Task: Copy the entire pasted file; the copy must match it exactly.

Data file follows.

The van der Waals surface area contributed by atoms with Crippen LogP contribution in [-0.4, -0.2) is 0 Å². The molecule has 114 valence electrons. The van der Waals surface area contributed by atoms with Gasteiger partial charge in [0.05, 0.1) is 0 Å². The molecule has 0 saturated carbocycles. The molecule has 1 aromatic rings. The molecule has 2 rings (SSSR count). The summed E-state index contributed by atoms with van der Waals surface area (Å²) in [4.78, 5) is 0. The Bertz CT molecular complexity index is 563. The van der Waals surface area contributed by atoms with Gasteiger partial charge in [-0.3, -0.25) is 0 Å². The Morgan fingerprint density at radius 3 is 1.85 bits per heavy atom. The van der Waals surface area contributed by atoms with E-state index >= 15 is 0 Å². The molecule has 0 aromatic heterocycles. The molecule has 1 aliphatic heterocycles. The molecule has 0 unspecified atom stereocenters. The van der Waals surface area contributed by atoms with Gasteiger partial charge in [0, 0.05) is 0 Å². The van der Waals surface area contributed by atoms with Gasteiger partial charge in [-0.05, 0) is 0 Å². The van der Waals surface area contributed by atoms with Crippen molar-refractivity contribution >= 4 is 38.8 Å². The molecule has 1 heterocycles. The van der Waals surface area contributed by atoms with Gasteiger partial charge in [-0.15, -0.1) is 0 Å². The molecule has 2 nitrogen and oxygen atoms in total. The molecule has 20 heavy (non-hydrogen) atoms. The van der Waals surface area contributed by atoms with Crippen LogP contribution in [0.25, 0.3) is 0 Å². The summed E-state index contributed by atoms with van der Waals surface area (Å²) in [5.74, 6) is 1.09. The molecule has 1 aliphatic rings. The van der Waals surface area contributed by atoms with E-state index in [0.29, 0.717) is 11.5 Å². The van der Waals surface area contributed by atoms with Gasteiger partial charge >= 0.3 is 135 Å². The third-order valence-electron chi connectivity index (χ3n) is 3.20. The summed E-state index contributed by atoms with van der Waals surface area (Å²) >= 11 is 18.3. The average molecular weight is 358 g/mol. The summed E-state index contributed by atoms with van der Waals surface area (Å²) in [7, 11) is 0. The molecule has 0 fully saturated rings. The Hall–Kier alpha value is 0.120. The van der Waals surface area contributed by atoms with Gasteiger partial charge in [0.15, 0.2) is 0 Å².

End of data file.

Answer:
The van der Waals surface area contributed by atoms with Crippen LogP contribution in [-0.4, -0.2) is 0 Å². The molecule has 114 valence electrons. The van der Waals surface area contributed by atoms with Gasteiger partial charge in [0.05, 0.1) is 0 Å². The molecule has 0 saturated carbocycles. The molecule has 1 aromatic rings. The molecule has 2 rings (SSSR count). The summed E-state index contributed by atoms with van der Waals surface area (Å²) in [4.78, 5) is 0. The Bertz CT molecular complexity index is 563. The van der Waals surface area contributed by atoms with Gasteiger partial charge in [-0.3, -0.25) is 0 Å². The Morgan fingerprint density at radius 3 is 1.85 bits per heavy atom. The van der Waals surface area contributed by atoms with E-state index >= 15 is 0 Å². The molecule has 0 aromatic heterocycles. The molecule has 1 aliphatic heterocycles. The molecule has 0 unspecified atom stereocenters. The van der Waals surface area contributed by atoms with Gasteiger partial charge in [0, 0.05) is 0 Å². The van der Waals surface area contributed by atoms with Gasteiger partial charge in [-0.05, 0) is 0 Å². The van der Waals surface area contributed by atoms with Crippen molar-refractivity contribution >= 4 is 38.8 Å². The molecule has 1 heterocycles. The van der Waals surface area contributed by atoms with Gasteiger partial charge in [-0.15, -0.1) is 0 Å². The molecule has 2 nitrogen and oxygen atoms in total. The molecule has 20 heavy (non-hydrogen) atoms. The van der Waals surface area contributed by atoms with Crippen LogP contribution in [0.25, 0.3) is 0 Å². The summed E-state index contributed by atoms with van der Waals surface area (Å²) in [5.74, 6) is 1.09. The molecule has 1 aliphatic rings. The van der Waals surface area contributed by atoms with E-state index in [0.29, 0.717) is 11.5 Å². The van der Waals surface area contributed by atoms with Gasteiger partial charge >= 0.3 is 135 Å². The third-order valence-electron chi connectivity index (χ3n) is 3.20. The summed E-state index contributed by atoms with van der Waals surface area (Å²) >= 11 is 18.3. The average molecular weight is 358 g/mol. The summed E-state index contributed by atoms with van der Waals surface area (Å²) in [7, 11) is 0. The molecule has 0 fully saturated rings. The Hall–Kier alpha value is 0.120. The van der Waals surface area contributed by atoms with Gasteiger partial charge in [0.15, 0.2) is 0 Å².